Bermuda Petrel Spotted Off Nova Scotia Coast

April 28, 2014

While well-known throughout Bermuda, the Bermuda Petrel — more commonly known as the Cahow — managed to find its way to another part of the Atlantic Ocean, with a recent sighting off of the coast of Nova Scotia, Canada giving birdwatchers in that part of the world a relatively rare sight.

The American Birding Association said, “Michael Force, on a research vessel south of Nova Scotia, found an incredible Bermuda Petrel approximately 131 nautical miles south of Cape Sable, Nova Scotia, near Georges Canyon.

“This is not only a first provincial record of this incredibly rare seabird, but a first record for Canada.

“Interesting, the presence of this species in Canadian waters has been known for some time. Bermuda Petrels outfitted with geologgers were documented foraging along the east coast of North America as far north as Newfoundland, though no physical record of the bird’s presence has ever been found until now.”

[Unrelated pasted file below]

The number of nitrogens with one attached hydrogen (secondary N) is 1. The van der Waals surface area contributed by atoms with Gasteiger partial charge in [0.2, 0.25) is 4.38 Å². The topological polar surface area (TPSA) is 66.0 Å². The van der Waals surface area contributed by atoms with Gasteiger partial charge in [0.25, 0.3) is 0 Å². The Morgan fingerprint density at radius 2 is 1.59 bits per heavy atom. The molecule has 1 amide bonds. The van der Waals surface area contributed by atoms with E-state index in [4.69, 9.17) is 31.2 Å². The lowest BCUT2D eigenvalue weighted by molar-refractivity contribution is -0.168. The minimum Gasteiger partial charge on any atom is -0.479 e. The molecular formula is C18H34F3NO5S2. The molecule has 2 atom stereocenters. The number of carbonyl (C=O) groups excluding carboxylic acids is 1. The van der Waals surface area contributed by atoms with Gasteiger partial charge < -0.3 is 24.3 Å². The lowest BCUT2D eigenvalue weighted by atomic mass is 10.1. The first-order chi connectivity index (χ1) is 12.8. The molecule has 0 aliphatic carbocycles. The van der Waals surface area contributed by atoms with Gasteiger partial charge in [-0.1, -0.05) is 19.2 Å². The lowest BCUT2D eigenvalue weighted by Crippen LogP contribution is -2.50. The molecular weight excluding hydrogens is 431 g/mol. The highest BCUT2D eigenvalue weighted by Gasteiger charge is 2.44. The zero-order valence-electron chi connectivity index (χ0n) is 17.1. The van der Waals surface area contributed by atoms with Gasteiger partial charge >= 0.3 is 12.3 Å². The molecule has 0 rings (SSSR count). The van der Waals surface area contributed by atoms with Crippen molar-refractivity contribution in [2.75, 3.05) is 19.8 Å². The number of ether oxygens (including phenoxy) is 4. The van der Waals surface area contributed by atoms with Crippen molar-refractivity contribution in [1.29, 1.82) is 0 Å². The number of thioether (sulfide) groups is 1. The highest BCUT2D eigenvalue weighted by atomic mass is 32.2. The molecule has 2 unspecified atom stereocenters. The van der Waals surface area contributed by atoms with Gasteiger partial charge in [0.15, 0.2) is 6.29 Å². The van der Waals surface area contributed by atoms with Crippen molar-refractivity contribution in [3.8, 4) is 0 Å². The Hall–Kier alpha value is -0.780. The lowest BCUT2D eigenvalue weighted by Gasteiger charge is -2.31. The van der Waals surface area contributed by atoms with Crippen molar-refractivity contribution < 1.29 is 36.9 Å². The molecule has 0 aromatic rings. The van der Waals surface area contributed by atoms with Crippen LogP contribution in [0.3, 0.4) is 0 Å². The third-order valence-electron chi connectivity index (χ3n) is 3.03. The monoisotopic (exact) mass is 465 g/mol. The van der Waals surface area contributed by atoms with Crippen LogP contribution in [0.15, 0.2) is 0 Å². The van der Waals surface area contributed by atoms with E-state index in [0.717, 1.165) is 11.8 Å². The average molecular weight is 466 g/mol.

A Cahow chick in Bermuda:


“While birders would have been justified to include the species on any official list, having physical documentation is obviously much nicer.”

While thought to have been extinct for hundreds of years, the Cahow was rediscovered on several small rocky islets off of Bermuda in 1951, giving conservationists the opportunity to help the species to rebuild its dwindling population.

As a result, for the last 50 years the Cahow Recovery Programme has been one of Bermuda’s priority protected species projects. Now managed by the Terrestrial Conservation Section of the Department of Conservation Services, the team works hard to control predators, build artificial nest burrows, and carry out research to better understand the Cahow and enable it to recover.

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Category: All, Environment

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  1. I dont like birds says:

    Forget that bird, I want our red land crabs Back!